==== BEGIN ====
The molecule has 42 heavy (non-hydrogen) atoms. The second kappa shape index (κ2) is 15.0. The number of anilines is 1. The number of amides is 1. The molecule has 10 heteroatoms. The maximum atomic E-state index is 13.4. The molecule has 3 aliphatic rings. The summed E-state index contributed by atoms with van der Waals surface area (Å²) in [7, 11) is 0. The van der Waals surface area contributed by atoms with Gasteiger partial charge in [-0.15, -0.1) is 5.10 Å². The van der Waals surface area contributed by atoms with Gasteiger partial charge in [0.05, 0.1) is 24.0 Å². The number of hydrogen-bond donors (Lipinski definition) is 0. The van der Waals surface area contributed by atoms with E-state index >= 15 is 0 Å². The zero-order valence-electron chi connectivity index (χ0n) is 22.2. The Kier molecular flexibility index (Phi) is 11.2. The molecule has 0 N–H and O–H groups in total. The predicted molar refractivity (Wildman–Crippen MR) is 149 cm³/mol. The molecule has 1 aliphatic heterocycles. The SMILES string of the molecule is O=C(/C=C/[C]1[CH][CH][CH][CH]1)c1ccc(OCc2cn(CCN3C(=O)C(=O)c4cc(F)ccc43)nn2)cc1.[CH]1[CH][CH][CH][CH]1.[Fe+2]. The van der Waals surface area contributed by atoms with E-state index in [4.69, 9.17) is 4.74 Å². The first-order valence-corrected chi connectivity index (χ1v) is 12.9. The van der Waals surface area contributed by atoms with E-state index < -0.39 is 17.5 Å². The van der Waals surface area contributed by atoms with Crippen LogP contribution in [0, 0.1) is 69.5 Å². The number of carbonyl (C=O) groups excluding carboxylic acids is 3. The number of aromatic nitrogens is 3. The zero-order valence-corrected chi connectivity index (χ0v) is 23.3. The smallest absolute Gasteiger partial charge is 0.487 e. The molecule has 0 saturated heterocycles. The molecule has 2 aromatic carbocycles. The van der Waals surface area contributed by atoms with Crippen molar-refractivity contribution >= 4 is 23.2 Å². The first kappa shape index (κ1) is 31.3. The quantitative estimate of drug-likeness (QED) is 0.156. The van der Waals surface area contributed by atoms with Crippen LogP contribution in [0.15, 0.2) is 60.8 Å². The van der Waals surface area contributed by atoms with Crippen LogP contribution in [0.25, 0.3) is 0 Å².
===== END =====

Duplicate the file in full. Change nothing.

The molecule has 42 heavy (non-hydrogen) atoms. The second kappa shape index (κ2) is 15.0. The number of anilines is 1. The number of amides is 1. The molecule has 10 heteroatoms. The maximum atomic E-state index is 13.4. The molecule has 3 aliphatic rings. The summed E-state index contributed by atoms with van der Waals surface area (Å²) in [7, 11) is 0. The van der Waals surface area contributed by atoms with Gasteiger partial charge in [-0.15, -0.1) is 5.10 Å². The van der Waals surface area contributed by atoms with Gasteiger partial charge in [0.05, 0.1) is 24.0 Å². The number of hydrogen-bond donors (Lipinski definition) is 0. The van der Waals surface area contributed by atoms with E-state index >= 15 is 0 Å². The zero-order valence-electron chi connectivity index (χ0n) is 22.2. The Kier molecular flexibility index (Phi) is 11.2. The molecule has 0 N–H and O–H groups in total. The predicted molar refractivity (Wildman–Crippen MR) is 149 cm³/mol. The molecule has 1 aliphatic heterocycles. The SMILES string of the molecule is O=C(/C=C/[C]1[CH][CH][CH][CH]1)c1ccc(OCc2cn(CCN3C(=O)C(=O)c4cc(F)ccc43)nn2)cc1.[CH]1[CH][CH][CH][CH]1.[Fe+2]. The van der Waals surface area contributed by atoms with E-state index in [4.69, 9.17) is 4.74 Å². The first-order valence-corrected chi connectivity index (χ1v) is 12.9. The van der Waals surface area contributed by atoms with E-state index < -0.39 is 17.5 Å². The van der Waals surface area contributed by atoms with Crippen LogP contribution in [0, 0.1) is 69.5 Å². The number of carbonyl (C=O) groups excluding carboxylic acids is 3. The number of aromatic nitrogens is 3. The zero-order valence-corrected chi connectivity index (χ0v) is 23.3. The smallest absolute Gasteiger partial charge is 0.487 e. The molecule has 0 saturated heterocycles. The molecule has 2 aromatic carbocycles. The van der Waals surface area contributed by atoms with Crippen molar-refractivity contribution >= 4 is 23.2 Å². The first kappa shape index (κ1) is 31.3. The quantitative estimate of drug-likeness (QED) is 0.156. The van der Waals surface area contributed by atoms with Crippen LogP contribution in [0.15, 0.2) is 60.8 Å². The van der Waals surface area contributed by atoms with Crippen LogP contribution in [0.25, 0.3) is 0 Å².